The newest invasive creature in our backyards, spotted lanternflies were accidentally imported into Berks County from their native southeast Asia in 2014. And in the five years since, with no enemies, they have spread, decimating trees in a wide swath of southeastern Pennsylvania. Blessed with a hypodermic needle for a mouth, they suck the sap out of many different kinds of plants, including apple trees, grapevines, and hops, so farmers, brewers, and vintners, among others, are incredibly worried.

And it’s now that the adults have emerged from the cast-off skins of their baby selves, as insects do, the striking inch-long adults now sporting gray wings with black spots, and bright red underwings hiding beneath, easily seen when they fly—or typically hop—off.

So people are only noticing them now, and as they are still new to our yards, they are receiving a ton of attention. But what should you know about them?

First, they won’t harm you, as they don’t bite or sting.

Next, their host plant—the one they especially like to lay their eggs on, and upon which the flightless young stage pierces with its mouthparts to suck the sap from—is nicknamed “tree-of-heaven,” a fast-growing, widespread, and invasive tree introduced to the US from China in the 1700s; it is the title tree of  “A Tree Grows in Brooklyn.” The Chesapeake Bay Foundation’s Caitlyn Johnstone wrote on that group’s website last year, “the plant’s presence creates a welcoming environment for the spread of the invasive bug.”

Here at the Schuylkill Center, we are seeing tree-of-heavens covered in lanternflies, thousands sucking out the sap, all the while excreting drops of “honeydew” from their rear ends, a very sweetened waste product (which can cover our cars, by the way). This honeydew then grows black sooty mold, the mold compromising the trees, which for us is actually doing something of a favor, killing the host plant.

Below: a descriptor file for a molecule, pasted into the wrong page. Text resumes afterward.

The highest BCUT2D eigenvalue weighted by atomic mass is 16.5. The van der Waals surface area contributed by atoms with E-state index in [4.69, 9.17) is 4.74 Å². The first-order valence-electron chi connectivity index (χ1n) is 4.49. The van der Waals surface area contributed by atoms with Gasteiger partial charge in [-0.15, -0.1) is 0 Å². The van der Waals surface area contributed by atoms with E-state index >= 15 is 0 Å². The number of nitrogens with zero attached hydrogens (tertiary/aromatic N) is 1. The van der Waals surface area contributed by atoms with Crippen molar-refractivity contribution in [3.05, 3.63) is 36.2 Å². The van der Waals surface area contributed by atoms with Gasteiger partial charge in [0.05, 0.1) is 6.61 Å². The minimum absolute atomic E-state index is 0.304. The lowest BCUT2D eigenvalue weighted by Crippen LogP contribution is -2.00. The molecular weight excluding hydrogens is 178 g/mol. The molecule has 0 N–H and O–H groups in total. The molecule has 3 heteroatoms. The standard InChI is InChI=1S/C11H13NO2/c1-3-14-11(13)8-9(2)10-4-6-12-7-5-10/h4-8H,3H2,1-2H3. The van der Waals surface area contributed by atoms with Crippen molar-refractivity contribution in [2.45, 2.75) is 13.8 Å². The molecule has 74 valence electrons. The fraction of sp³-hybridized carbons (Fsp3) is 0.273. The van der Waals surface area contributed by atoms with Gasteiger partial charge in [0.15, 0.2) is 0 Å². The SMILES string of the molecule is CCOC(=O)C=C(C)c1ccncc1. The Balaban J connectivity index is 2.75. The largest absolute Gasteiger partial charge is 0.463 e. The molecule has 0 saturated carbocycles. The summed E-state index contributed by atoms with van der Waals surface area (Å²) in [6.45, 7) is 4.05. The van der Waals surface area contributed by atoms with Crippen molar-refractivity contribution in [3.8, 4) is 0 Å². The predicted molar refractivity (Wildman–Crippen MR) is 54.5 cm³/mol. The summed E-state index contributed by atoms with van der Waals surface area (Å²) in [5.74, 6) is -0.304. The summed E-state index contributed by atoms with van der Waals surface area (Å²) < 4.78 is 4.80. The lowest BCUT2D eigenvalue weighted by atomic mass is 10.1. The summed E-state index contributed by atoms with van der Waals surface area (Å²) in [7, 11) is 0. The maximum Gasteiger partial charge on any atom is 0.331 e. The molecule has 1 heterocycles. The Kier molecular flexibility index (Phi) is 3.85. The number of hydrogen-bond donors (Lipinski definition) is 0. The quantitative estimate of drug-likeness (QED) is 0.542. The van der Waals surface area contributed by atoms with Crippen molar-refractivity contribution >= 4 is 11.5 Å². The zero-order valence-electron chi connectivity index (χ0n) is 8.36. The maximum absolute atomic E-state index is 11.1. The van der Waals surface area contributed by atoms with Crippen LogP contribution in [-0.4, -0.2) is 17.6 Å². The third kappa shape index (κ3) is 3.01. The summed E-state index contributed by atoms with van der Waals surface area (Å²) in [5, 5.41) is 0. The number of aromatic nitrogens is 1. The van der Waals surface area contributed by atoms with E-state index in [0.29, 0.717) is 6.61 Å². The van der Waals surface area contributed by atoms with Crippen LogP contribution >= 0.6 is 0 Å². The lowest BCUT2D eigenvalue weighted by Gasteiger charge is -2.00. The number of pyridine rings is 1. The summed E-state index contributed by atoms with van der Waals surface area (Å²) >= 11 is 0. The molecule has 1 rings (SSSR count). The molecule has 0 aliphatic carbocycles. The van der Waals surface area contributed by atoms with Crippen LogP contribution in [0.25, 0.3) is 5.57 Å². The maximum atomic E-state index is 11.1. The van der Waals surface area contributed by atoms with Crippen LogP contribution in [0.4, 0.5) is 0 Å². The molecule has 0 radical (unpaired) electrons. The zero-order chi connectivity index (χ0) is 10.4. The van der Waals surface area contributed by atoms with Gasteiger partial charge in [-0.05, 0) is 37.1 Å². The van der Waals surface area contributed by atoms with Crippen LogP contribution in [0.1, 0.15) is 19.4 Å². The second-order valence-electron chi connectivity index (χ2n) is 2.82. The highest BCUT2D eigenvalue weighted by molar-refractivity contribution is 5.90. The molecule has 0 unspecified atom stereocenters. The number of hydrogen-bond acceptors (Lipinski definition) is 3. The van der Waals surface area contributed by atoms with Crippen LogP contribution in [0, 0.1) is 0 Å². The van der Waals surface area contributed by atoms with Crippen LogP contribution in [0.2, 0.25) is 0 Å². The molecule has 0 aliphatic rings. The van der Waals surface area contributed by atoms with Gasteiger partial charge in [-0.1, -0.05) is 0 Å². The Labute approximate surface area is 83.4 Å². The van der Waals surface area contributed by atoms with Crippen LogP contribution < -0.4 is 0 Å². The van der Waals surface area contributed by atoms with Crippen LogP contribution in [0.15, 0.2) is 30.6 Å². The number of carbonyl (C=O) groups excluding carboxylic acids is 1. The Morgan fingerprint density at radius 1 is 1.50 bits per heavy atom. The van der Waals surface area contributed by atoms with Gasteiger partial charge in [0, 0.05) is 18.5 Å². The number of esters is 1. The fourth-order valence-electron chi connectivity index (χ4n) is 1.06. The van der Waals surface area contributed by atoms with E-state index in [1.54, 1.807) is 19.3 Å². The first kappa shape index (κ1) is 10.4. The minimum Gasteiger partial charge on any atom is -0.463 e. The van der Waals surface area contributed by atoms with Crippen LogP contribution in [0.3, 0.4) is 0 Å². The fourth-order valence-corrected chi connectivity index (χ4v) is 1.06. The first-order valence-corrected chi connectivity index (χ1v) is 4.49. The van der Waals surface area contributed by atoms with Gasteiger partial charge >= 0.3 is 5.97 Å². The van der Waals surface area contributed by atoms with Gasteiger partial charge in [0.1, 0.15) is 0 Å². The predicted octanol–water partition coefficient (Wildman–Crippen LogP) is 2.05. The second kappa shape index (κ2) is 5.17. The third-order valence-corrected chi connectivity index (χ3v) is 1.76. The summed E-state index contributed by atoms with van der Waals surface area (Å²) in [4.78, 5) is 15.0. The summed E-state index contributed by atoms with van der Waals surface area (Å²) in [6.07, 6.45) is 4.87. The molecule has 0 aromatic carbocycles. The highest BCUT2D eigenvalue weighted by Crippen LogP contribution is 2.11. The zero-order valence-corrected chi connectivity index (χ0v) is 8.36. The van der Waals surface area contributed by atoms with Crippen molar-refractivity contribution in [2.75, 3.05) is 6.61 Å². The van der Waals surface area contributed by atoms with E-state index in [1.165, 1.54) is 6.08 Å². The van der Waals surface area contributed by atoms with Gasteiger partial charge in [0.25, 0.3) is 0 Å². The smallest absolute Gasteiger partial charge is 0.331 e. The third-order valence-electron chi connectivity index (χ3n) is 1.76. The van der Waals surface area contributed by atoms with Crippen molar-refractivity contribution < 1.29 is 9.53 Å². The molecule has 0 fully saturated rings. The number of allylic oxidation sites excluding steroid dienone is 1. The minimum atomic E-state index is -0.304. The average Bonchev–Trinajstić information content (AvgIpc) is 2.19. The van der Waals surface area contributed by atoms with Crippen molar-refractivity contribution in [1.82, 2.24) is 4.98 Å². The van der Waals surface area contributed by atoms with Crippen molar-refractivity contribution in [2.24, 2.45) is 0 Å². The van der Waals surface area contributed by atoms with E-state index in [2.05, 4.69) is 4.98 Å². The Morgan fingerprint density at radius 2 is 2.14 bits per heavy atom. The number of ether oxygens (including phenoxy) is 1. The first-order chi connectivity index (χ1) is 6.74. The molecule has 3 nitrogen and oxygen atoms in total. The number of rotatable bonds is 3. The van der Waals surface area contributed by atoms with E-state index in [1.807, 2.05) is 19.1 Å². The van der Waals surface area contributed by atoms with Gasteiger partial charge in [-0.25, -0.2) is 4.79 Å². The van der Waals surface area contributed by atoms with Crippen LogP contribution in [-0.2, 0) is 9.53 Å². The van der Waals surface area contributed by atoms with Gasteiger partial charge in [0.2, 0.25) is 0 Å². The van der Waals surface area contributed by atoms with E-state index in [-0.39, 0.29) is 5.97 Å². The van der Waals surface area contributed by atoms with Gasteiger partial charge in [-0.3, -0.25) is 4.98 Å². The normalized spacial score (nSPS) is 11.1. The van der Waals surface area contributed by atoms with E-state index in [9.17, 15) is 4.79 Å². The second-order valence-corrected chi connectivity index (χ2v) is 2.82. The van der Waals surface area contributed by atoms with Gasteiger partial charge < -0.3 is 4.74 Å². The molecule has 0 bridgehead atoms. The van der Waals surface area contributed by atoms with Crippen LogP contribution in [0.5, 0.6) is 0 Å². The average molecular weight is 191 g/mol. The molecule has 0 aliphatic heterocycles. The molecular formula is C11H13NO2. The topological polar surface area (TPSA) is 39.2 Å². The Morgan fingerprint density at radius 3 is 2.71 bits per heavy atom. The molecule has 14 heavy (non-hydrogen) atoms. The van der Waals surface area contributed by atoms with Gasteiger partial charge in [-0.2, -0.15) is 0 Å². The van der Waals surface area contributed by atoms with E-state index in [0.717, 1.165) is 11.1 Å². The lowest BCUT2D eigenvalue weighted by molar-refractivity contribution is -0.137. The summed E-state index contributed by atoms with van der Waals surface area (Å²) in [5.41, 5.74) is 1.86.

Photo credit: Shawn Riley

Photo credit: Shawn Riley

“All of our tree-of-heavens are covered in them,” says Andrew Kirkpatrick, our Center’s Manager of Land Stewardship. “These trees are all going to die.”

But if you have a tree-of-heaven in your yard, this might not be a good thing. Some, like the state, recommend killing the critters as you find them. Andrew worried that might be a waste of your time. “If you take the time to kill the ones in your backyard,” he told me, “they’ll soon be replaced by more from your neighbors’ yards.”

Instead, he continued, “if you have a tree-of-heaven in your yard, and you’re concerned about the lanternfly, the best thing to do is to have it removed, because the tree is going to become a hazard. And if you see a lanternfly sucking on a desirable species like oak, maple, or beech,” as the adults to do after they leave their tree-of-heaven home, “then it may be worth having the tree injected with a pesticide that will kill the lanternfly when it tries to feed.”